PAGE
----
Front-End Fiduciaries: Precertification Duties and Class Conflict
Landsman-Roos, Nick, Stanford Law Review
INTRODUCTION I. CLASS CONFLICT IN CLASS ACTION LITIGATION A. The Back-End Focus B. Means and Ends II. THE IMPORTANCE OF FRONT-END FIDUCIARIES A. CAFA-Created Conflict B. Binding Stipulations to Avoid CAFA Removal: A Case Study C. The Need for a Framework III. A FRAMEWORK FOR RESOLVING LOYALTY PROBLEMS ON THE FRONT END A. The Contours of a Front-End Fiduciary Duty B. The Framework Applied to Binding Stipulations 1. Binding stipulations prejudice substantive legal rights 2. Probability of success multiplied by potential judgment amount 3. Ex post judicial oversight 4. The inadequacy of opt-out CONCLUSION
"[A] lawyer must never forget that he is the master. He is not there to do the client's bidding.... [T]he lawyer must serve the client's legal needs as the lawyer sees them, not as the client sees them." (1)
The traditional wisdom among attorneys and jurists has been that while clients decide the ends of lawsuits, their attorneys control the means of achieving those ends. Clients decide whether to settle suits or plead guilty to crimes, but their attorneys decide, sometimes contrary to clients' wishes, which legal arguments are made. Accordingly, commentators have given many means decisions less attention: which claims are pleaded in a complaint, which witnesses are called at trial, and whether an issue is raised on appeal are all decisions that are frequently, and without objection, made by an attorney. Instead, the focus has conventionally been on ends: whether the outcome of litigation was fair and in line with what was sought by the client.
The potential for conflicts of interest in class actions between attorneys and class members has prompted renewed attention to decisionmaking about litigation ends. In class actions, where most "clients" are absent, decisions about ends--in particular, whether to settle--must be made by an attorney. Much has been said of the potential for conflicts to emerge between attorneys and absent class members in these circumstances. (2) Scholars have outlined the misincentives that cause conflicts to emerge, the extent to which these conflicts undermine the class action as a device for vindicating claims, the problems that arise when settling claims, and whether, as a result, settlements accurately reflect the merit of the suit. (3) Myriad solutions have also been suggested for dealing with these conflicts--ranging from applying more scrutiny under the adequacy requirement of Rule 23(a) of the Federal Rules of Civil Procedure, to providing a more robust notice and opt-out regime, to requiring more active informed consent from unnamed class members. (4)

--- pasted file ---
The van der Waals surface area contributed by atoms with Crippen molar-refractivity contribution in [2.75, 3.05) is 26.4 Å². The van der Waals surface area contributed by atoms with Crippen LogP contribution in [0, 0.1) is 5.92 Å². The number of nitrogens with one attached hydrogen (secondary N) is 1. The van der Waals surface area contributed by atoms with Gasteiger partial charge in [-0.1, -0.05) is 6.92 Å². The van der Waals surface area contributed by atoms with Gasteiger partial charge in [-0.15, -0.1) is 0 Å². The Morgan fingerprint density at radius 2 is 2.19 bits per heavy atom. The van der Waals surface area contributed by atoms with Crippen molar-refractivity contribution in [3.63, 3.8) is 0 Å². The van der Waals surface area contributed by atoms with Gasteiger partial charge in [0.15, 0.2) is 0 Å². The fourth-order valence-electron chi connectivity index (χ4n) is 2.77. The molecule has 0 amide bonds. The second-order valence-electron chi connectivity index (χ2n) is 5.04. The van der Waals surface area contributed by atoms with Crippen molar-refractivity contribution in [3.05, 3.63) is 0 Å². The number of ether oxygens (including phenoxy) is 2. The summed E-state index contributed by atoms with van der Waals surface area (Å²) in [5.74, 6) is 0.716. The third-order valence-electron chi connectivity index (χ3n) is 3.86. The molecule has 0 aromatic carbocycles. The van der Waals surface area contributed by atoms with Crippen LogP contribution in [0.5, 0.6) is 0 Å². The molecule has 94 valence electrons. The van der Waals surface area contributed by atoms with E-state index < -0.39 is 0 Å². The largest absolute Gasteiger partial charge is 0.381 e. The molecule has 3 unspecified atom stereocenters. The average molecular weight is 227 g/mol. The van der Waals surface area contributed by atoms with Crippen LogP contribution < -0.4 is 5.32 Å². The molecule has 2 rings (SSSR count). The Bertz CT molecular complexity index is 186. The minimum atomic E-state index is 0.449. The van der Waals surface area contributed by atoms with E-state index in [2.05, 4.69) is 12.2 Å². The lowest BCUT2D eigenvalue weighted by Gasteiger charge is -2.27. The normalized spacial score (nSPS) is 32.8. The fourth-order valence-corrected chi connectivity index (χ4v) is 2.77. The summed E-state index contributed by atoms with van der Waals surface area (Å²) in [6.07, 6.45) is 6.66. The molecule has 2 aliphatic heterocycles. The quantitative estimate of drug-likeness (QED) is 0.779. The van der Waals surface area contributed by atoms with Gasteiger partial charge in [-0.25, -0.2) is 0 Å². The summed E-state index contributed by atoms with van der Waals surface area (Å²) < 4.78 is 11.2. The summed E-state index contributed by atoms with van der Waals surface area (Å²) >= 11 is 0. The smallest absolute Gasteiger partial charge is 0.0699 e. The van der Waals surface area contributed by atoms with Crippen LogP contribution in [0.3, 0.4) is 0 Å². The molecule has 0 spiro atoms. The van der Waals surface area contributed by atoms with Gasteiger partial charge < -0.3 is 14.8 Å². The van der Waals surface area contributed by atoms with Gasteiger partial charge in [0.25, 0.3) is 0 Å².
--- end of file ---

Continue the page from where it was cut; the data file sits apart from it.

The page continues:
Taken together, this scholarship can largely be defined by its focus on settlements. Because many analyses of conflicts of interest are retrospective, making ex post judgments about the fairness of a lawsuit's outcome, almost all of the relevant commentary deals with ethics at the end of litigation, following class certification. As a result, most of the discussion about solutions for dealing with these conflicts takes place in a Rule 23 certification framework. Few commentators have recognized the possibility of conflicts of interest at the beginning of class litigation--or, as Linda Mullenix has described it, "at the front end" (5)--and those who have done so have only urged that Rule 23 certification take place sooner. (6) Less attention has been paid to precertification conflicts or to the fiduciary duties, if any, a plaintiff's attorney owes to a class prior to certification. At the same time, while some courts recognize a fiduciary duty owed by class counsel to the unnamed class members before certification, courts are not uniform on this point. (7) Even assuming that courts do recognize a precertification duty, the contours of that duty are unclear.
This Note fills two gaps in the literature about conflicts of interest in class actions. …